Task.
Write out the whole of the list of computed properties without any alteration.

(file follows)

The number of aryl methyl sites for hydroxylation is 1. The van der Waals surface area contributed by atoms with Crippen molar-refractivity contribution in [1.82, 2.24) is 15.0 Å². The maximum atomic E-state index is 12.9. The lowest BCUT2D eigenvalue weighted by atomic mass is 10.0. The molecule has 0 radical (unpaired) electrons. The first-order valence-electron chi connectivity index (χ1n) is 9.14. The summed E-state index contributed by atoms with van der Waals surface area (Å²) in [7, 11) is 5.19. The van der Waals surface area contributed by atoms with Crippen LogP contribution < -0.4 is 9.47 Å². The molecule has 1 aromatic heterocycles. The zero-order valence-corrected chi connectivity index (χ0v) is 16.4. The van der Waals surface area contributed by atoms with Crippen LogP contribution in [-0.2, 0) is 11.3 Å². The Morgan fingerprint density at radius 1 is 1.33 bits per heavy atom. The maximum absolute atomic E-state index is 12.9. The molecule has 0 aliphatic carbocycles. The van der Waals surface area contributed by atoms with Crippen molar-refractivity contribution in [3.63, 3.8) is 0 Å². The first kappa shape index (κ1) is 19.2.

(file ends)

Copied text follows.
The number of aryl methyl sites for hydroxylation is 1. The van der Waals surface area contributed by atoms with Crippen molar-refractivity contribution in [1.82, 2.24) is 15.0 Å². The maximum atomic E-state index is 12.9. The lowest BCUT2D eigenvalue weighted by atomic mass is 10.0. The molecule has 0 radical (unpaired) electrons. The first-order valence-electron chi connectivity index (χ1n) is 9.14. The summed E-state index contributed by atoms with van der Waals surface area (Å²) in [7, 11) is 5.19. The van der Waals surface area contributed by atoms with Crippen LogP contribution < -0.4 is 9.47 Å². The molecule has 1 aromatic heterocycles. The zero-order valence-corrected chi connectivity index (χ0v) is 16.4. The van der Waals surface area contributed by atoms with Crippen LogP contribution in [-0.2, 0) is 11.3 Å². The Morgan fingerprint density at radius 1 is 1.33 bits per heavy atom. The maximum absolute atomic E-state index is 12.9. The molecule has 0 aliphatic carbocycles. The van der Waals surface area contributed by atoms with Crippen molar-refractivity contribution in [3.63, 3.8) is 0 Å². The first kappa shape index (κ1) is 19.2.